Traditional, mainstream psychotherapy is largely “middle class” in nature and practice. It’s basic worldview involves conceptions of mental health that promote middle class themes and values. Rationality. Scientific analysis. Work ethic. Control of emotions. Strategic planning. Go-getting. Language expression. Success philosophy. Competition. Foresight. High social status.
A striking failure in modern-day psychotherapy is the absence of adequate treatment approaches and academic/professional trainings that are apparently useful to lower- and working-class patients. I believe a big part of the cause lies in that contemporary mental health prototype and the middle-class prototype have become operationally equivalent.
Several weeks ago, I was the featured expert of GMA 7’s newest TV mental health weekly program entitled “Out of Control.” The TV crew brought me to a squatter community to shoot a brief therapy segment with a 60-year-old woman suffering from onychophagia (chronic nail biting). This was one of those times when I needed to adjust from my “middle classness” to fit a “lower-class” ethic.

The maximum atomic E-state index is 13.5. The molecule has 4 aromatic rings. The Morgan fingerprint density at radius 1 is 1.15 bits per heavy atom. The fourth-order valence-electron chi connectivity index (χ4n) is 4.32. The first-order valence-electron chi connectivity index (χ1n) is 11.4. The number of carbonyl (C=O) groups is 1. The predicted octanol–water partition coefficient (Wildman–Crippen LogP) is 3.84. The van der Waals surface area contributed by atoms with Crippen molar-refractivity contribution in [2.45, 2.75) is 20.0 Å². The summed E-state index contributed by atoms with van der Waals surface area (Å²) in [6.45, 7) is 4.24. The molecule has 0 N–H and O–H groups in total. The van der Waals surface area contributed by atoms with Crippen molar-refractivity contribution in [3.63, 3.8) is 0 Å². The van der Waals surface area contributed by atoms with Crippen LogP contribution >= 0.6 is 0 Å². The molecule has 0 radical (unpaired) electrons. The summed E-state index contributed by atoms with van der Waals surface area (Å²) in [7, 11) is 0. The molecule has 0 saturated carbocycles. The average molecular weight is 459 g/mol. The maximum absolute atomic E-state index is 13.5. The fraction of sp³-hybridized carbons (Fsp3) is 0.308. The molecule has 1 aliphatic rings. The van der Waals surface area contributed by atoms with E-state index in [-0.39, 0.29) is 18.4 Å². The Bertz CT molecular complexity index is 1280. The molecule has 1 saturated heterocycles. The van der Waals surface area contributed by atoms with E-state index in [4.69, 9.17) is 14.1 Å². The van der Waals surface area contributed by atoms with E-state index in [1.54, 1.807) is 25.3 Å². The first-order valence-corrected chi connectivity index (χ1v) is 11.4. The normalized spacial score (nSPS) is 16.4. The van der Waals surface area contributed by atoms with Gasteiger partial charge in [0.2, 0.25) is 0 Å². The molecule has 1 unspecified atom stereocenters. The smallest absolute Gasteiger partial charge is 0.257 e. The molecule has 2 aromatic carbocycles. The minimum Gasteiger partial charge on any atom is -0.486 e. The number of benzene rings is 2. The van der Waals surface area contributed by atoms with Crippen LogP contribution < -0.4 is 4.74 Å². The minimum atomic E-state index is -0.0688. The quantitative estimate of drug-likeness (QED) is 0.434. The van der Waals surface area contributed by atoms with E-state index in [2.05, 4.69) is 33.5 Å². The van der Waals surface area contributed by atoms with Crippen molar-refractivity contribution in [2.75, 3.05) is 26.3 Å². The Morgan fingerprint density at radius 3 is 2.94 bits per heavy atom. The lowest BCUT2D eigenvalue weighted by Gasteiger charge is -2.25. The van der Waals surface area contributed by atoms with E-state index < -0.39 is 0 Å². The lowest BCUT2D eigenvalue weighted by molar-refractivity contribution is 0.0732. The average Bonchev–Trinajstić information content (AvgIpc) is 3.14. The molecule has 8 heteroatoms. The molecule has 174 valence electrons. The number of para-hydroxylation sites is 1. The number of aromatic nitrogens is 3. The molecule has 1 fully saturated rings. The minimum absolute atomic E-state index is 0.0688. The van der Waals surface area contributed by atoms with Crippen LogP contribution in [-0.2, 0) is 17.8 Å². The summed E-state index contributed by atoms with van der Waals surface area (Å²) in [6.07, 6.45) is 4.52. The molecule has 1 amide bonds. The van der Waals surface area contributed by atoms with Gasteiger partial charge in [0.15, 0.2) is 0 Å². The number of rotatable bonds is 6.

Necessary therapeutic adjustments are important in “psychotherapy for the poor.” For example, my language as a “middle class” therapist may have considerable personally disorganizing effect upon the “lower-class” patient. If careless, the “message” I’d set forth could be most unrealistic or prejudicial to the “lower-class” patient when conducted in a manner consistent with “middle-class” culture. I felt happy about the successful result of my recent “psychotherapy for the poor” episode at GMA 7 because it showed the appropriateness and adaptiveness that context-sensitive therapy can apply for the realities found in a lower-class environment.